The final hurdle that Workers United raised is that the structure of the proposal has doomed the production component of the business. Its position in court papers was that a minimum royalty fee of $8.5 million for years one and two, followed by a $9.5 million fee in subsequent years, suggested that to meet the royalty payments the operating unit will likely look for cost savings that hurt union workers, whether from “outsourcing to low-wage foreign producers or reductions in wages and benefits in the production facilities.”
HMX on Monday received bankruptcy court approval on its bidding procedures for the auction that could bring a better offer than the one on the table from Authentic Brands Group. Sources this week said the two parties are in the midst of negotiating the license agreement and one change is an agreement that allows for four 10-year terms instead of the proposed three five-year terms that were originally filed with the bankruptcy court last month.
“Azzedine has been one of the biggest influences in my life. He has always been such a strong, loving, fatherly figure to me. I call him Papa. His designs are indescribably unique, they are pieces of art. He knew how to make the female form look its loveliest. I have so many memories of him; my favorite might be during my first show with him in Paris. He liked me and he wanted to help me get more work. He called all his friends at Kenzo and Comme des Garcons, and asked them to book me. They said, ‘But she can’t walk!’ And he said, ‘but she has such a great ass!' His friendship and support has been the great privilege of my career. I can't imagine life without him. Repose en paix mon Papa.” - @stephanieseymour tells @wwd. #wwdfashion (📷: @steveeichner) #alaia #azzedinealaia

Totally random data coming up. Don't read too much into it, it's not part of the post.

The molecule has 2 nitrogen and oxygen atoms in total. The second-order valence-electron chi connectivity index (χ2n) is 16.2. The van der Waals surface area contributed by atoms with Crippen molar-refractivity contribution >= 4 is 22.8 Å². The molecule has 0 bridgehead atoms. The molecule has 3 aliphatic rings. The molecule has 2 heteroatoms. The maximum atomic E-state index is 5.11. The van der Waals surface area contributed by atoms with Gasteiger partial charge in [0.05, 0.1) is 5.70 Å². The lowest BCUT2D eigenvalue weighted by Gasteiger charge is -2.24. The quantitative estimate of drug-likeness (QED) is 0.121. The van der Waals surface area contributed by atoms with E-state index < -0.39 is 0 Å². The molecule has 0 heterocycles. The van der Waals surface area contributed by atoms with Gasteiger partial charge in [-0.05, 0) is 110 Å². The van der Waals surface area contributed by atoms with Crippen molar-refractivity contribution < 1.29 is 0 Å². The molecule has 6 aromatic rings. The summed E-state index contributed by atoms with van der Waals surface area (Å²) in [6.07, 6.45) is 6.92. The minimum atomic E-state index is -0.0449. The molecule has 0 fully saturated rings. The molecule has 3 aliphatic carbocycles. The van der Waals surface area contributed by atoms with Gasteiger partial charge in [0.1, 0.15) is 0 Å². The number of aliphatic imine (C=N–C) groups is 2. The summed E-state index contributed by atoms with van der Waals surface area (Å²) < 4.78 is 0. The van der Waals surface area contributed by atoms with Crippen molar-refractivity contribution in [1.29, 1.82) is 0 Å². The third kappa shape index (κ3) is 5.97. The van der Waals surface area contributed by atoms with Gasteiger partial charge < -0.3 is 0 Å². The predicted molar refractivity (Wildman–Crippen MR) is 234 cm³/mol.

Azzedine Alaïa, flanked by two of his closest friends, models Stephanie Seymour and Naomi Campbell.
He designed Seymour’s dress for her 1995 wedding to Peter Brant, and treated Campbell (who famously called him Papa), like a daughter. For more on the legendary designer, tap the link in bio. #wwdfashion #alaia #azzedinealaia
Azzedine Alaïa's “I-did-it-my-way” ethos stood out starkly at a time when brands are experimenting with consumer-facing fashion shows, coed formats and trans-seasonal collections – anything to perk up lackluster sales of ready-to-wear in an age of Insta-everything. “It’s not creation anymore. This becomes a purely industrial approach,” the late designer told WWD in an interview last year. “But anyway, the rhythm of collections is so stupid. It’s unsustainable. There are too many collections.” Read more about the iconic designer’s life and work on wwd.com, link in bio. #wwdfashion #azzedinealaia (📷: @WWD Archive, 1986) #alaia
Sneaker reselling app @goat’s latest exhibit, "The Greatest: New York," tells the story of New York's sneaker culture. To celebrate the exhibit, an intimate crowd gathered on Thursday night at the pop-up gallery space, located at Platform in Culver City, to hear guest speaker and illustrator @esymai talk about her own rise in streetwear and women in the business. "For me I'm just someone who is creative. I like to create things," said Chang. #wwdfashion
Azzedine Alaïa, one of the most iconic couturiers of the modern era whose body-con designs defined Eighties fashion, has died in Paris. The diminutive Tunisian-born designer, known for his structured knitted dresses with fitted waists and impeccably cut, figure-hugging second skin silhouettes was deeply admired by his peers, and counted supermodel Naomi Campbell - his adoptive daughter - among his inner circle, one of a gang of glamazons including Farida Khelfa, Carla Bruni and Stephanie Seymour who became ambassadors of his style. (📷: Alexandre Guirkinger) #wwdblast